Western riding is one of the most loved styles of horseback riding, and we think it’s pretty amazing ourselves! This intuitive riding style has multiple different types of riding and competition, but they all center around the same general feel: intuitive, yet in control.
What Is Western Riding?
Western riding is a style of horseback riding based around historical ranching and warfare traditions dating even back to colonial times through the times of the cowboy in the American West. In this time period, battle and daily work on the range, created a style of riding where the horse is highly intuitive, yet still in control of the horse. You needed your hands free to maneuver weapons or equipment, which is why Western riding today is not as reliant on your hands as other horse riding styles.
Western riding today, though dynamic, requires a rider to understand the mood and state of their horse, and to carefully control each step their horse makes. It involves training horses to neck reign: changing the direction with light pressure of a rein against a horse’s neck. Horses also have a lot of independence to use their natural instincts in this style of riding. Western riding involves training a horse to be highly responsive with very light rein contact.
What Types of Horses Compete In Western Riding?
The most common horse breed you will see competing in Western Riding is the Quarter Horse, often known as the Golden Retriever of the equestrian world for their gentle temperament. These horses are very muscular, quick moving, excellent sprinters, and extremely obedient. The breed gets its name because they were the fastest when it came to racing a quarter mile. They are the first American pure breed, originating from 17th century Spanish horses. The American Quarter Horse Association (AQHA) holds many events, shows, and races exclusively for the Quarter Horse.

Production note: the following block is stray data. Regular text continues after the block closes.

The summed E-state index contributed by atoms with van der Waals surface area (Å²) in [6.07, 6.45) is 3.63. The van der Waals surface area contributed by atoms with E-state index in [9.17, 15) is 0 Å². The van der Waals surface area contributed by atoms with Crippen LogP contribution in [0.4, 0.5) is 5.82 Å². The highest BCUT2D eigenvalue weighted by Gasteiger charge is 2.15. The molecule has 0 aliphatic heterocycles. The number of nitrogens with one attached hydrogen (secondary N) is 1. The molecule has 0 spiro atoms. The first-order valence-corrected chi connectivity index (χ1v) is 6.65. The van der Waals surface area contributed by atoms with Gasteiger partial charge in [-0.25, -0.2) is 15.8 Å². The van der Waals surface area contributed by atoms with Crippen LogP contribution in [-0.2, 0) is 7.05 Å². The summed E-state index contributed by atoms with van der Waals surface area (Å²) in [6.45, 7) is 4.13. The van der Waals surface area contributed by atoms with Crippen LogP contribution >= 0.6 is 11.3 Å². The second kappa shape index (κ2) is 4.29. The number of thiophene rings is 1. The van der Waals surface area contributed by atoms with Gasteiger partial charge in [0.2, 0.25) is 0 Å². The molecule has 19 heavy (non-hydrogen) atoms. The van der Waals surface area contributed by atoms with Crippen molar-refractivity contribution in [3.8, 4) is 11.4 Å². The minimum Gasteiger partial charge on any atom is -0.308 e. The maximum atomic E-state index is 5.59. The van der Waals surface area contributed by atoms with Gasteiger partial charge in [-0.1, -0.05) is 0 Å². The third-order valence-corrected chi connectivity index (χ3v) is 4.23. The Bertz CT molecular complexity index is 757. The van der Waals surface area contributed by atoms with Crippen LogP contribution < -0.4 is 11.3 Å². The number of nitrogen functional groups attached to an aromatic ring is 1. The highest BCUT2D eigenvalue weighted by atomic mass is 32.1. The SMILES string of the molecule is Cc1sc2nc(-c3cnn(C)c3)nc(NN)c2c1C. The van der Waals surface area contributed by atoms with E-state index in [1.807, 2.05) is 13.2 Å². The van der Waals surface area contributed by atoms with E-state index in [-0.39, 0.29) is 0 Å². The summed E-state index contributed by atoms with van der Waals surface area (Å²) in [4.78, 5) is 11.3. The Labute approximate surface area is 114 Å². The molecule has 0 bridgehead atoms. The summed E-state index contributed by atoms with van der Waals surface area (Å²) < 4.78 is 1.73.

You’ll see paint horses in western riding quite frequently as well. The American Paint Horse is a great horse breed for its color, markings, and is extremely intelligent. The Paint Horse has long been used in performance competitions as a show horse. The American Paint Horse Association holds events, shows, and races for this breed.
The Appaloosa breed is well-known for it’s speckled markings. It is best known as a stock horse and can be found in a number of western disciplines. However, you might also see it in other equestrian activities outside of western riding.
How Can I Compete In Western Riding?
Western Riding has numerous categories to compete in, all with their own specialties and unique skills to master. All of the Western categories are consistent in that they originate from cowboy riding of the great American West time period. You’ll notice that most of the competition categories fit what you’d picture a cowboy to do on a ranch in the 1800’s.
You can learn more about all of these categories in more depth:
- Western Performance
- Western Riding
- Working Cow
- Calf Roping
- Team Penning
Bling It On
Western riding is a FUN style of competition riding because you can get creative. Western show attire is all about drawing attention. Saddles, bits and bridles are ornamented with substantial amounts of silver. You’ll see vivid colors, rhinestones, and sequins on women’s clothing and jackets. Everything from hats and chaps to spurs and belt buckles to scarf pins and bolo ties are all ornamented and color-coordinated. If you enjoy having some colorful fun with your horseback riding, this is the style for you!